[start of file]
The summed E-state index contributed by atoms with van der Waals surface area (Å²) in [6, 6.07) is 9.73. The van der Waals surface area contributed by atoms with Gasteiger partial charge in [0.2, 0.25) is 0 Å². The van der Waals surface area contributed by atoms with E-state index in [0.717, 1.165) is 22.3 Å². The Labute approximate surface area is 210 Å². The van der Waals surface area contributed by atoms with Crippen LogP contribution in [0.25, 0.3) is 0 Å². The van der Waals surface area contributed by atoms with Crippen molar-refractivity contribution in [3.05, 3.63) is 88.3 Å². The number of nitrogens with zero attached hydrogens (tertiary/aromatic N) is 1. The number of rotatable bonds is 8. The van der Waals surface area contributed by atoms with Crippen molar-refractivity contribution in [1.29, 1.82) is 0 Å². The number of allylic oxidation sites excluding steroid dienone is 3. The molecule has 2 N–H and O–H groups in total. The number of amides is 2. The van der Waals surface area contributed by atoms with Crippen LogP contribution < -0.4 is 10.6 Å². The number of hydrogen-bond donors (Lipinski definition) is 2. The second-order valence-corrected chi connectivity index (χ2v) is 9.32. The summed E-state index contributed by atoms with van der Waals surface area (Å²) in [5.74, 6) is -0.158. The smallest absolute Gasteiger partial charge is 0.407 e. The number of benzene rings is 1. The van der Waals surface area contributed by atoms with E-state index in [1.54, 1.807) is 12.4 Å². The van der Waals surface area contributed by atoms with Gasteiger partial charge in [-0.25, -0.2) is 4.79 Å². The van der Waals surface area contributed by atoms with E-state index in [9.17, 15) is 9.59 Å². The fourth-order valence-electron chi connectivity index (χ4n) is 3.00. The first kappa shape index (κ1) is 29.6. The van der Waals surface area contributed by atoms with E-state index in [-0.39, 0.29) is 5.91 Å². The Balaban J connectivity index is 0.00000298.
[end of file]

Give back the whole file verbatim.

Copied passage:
The summed E-state index contributed by atoms with van der Waals surface area (Å²) in [6, 6.07) is 9.73. The van der Waals surface area contributed by atoms with Gasteiger partial charge in [0.2, 0.25) is 0 Å². The van der Waals surface area contributed by atoms with E-state index in [0.717, 1.165) is 22.3 Å². The Labute approximate surface area is 210 Å². The van der Waals surface area contributed by atoms with Crippen LogP contribution in [0.25, 0.3) is 0 Å². The van der Waals surface area contributed by atoms with Crippen molar-refractivity contribution in [3.05, 3.63) is 88.3 Å². The number of nitrogens with zero attached hydrogens (tertiary/aromatic N) is 1. The number of rotatable bonds is 8. The van der Waals surface area contributed by atoms with Crippen molar-refractivity contribution in [1.29, 1.82) is 0 Å². The number of allylic oxidation sites excluding steroid dienone is 3. The molecule has 2 N–H and O–H groups in total. The number of amides is 2. The van der Waals surface area contributed by atoms with Crippen LogP contribution < -0.4 is 10.6 Å². The number of hydrogen-bond donors (Lipinski definition) is 2. The second-order valence-corrected chi connectivity index (χ2v) is 9.32. The summed E-state index contributed by atoms with van der Waals surface area (Å²) in [5.74, 6) is -0.158. The smallest absolute Gasteiger partial charge is 0.407 e. The number of benzene rings is 1. The van der Waals surface area contributed by atoms with E-state index in [1.54, 1.807) is 12.4 Å². The van der Waals surface area contributed by atoms with Gasteiger partial charge in [-0.25, -0.2) is 4.79 Å². The van der Waals surface area contributed by atoms with E-state index in [9.17, 15) is 9.59 Å². The fourth-order valence-electron chi connectivity index (χ4n) is 3.00. The first kappa shape index (κ1) is 29.6. The van der Waals surface area contributed by atoms with E-state index in [-0.39, 0.29) is 5.91 Å². The Balaban J connectivity index is 0.00000298.